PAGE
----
• Blackbird (Arrow): Like many of Ray_Writes' stories, the Lances. It's telling that the people who ultimately came through for Laurel in the end were the ex-boyfriend who cheated on her with her sister (even if he has changed significantly since they last saw each other) and the aforementioned sister instead of her parents, who either failed to realize she had been kidnapped for three years (Quentin) or arranged the kidnapping to save her other daughter in order to assuage her own guilt (Dinah). In the end, despite the parents' desperate attempts to blame the family's issues on Oliver and his relationship with Laurel, all the relationship actually did was just expose and magnify the problems that were already there.
  • The Bolt Chronicles: Describes Mittens's horrific adoptive family in "The Survivor." Their bad behavior is largely explained because of early childhood disorders and abuse for Jack (Fetal Alcohol Syndrome, foster home abuse) as well as Emily and Claire (Borderline Personality Disorder and parental abuse, as well as possible Attention Deficit Disorder for the latter). Manifests in many ways.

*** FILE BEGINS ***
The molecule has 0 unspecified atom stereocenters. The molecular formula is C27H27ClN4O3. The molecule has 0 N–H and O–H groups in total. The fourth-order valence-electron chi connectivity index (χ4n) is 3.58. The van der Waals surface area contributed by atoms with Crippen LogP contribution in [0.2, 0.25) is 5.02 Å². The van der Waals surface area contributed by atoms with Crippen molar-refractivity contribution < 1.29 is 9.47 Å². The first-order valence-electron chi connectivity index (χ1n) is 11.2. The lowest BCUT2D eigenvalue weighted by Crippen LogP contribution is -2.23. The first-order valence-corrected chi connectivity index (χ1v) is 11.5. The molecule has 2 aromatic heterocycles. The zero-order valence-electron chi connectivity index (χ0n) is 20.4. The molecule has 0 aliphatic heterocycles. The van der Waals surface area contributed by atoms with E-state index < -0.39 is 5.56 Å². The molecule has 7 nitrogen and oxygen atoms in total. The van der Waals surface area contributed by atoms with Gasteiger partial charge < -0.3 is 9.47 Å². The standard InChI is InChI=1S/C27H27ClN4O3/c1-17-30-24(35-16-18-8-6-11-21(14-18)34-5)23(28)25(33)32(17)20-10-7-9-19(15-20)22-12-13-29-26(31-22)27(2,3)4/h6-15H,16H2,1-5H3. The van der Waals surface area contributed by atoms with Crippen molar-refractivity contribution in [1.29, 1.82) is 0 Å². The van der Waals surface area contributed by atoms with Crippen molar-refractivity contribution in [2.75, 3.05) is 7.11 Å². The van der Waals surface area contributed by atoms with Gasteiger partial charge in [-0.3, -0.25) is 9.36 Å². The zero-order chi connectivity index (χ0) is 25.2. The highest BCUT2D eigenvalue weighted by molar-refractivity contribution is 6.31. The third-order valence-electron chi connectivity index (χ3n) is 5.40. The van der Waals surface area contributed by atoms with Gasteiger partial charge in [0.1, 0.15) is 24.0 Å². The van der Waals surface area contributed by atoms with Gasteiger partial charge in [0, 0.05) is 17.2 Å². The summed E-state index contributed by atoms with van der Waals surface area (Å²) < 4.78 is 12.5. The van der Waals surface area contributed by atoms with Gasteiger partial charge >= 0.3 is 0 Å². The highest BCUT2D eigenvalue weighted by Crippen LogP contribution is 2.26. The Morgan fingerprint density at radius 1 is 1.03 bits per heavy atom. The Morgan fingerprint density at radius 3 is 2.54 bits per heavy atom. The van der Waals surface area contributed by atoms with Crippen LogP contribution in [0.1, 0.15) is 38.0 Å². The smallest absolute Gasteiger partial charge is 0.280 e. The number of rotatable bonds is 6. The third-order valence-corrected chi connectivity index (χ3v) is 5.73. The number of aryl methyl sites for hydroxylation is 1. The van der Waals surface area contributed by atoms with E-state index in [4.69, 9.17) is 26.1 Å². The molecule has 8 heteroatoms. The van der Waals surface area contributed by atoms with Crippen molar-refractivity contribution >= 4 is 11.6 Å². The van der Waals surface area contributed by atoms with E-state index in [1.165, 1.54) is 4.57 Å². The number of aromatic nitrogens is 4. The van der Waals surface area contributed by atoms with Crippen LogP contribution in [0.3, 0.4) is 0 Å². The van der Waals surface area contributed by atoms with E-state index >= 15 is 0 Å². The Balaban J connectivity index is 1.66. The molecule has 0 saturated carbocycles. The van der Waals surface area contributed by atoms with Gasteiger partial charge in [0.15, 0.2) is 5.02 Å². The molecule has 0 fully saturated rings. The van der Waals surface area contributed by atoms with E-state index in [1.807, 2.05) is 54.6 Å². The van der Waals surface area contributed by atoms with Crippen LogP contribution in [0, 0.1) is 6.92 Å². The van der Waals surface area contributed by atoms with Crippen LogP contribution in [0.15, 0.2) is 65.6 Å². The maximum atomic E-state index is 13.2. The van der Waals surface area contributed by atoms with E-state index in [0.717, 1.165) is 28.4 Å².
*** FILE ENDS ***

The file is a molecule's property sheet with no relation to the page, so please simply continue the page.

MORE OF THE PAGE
• The Black Sheep Dog Series explores how deeply dysfunctional the House of Black is in a much more vivid detail than canon. From the complicated family politics where the honour of the clan is valued much more than the individual well-being, the deep-rooted tradition of oppression and prejudice that dates back to centuries. Most of the family members can barely stand each other, parent-child relationships are strained at best, and even the most Perfectly Arranged Marriages (by the family's standards anyway) is not without its own pressures.
  • The New Retcons: During the course of the story, the Patterson family descends from a Dysfunctional Family into this: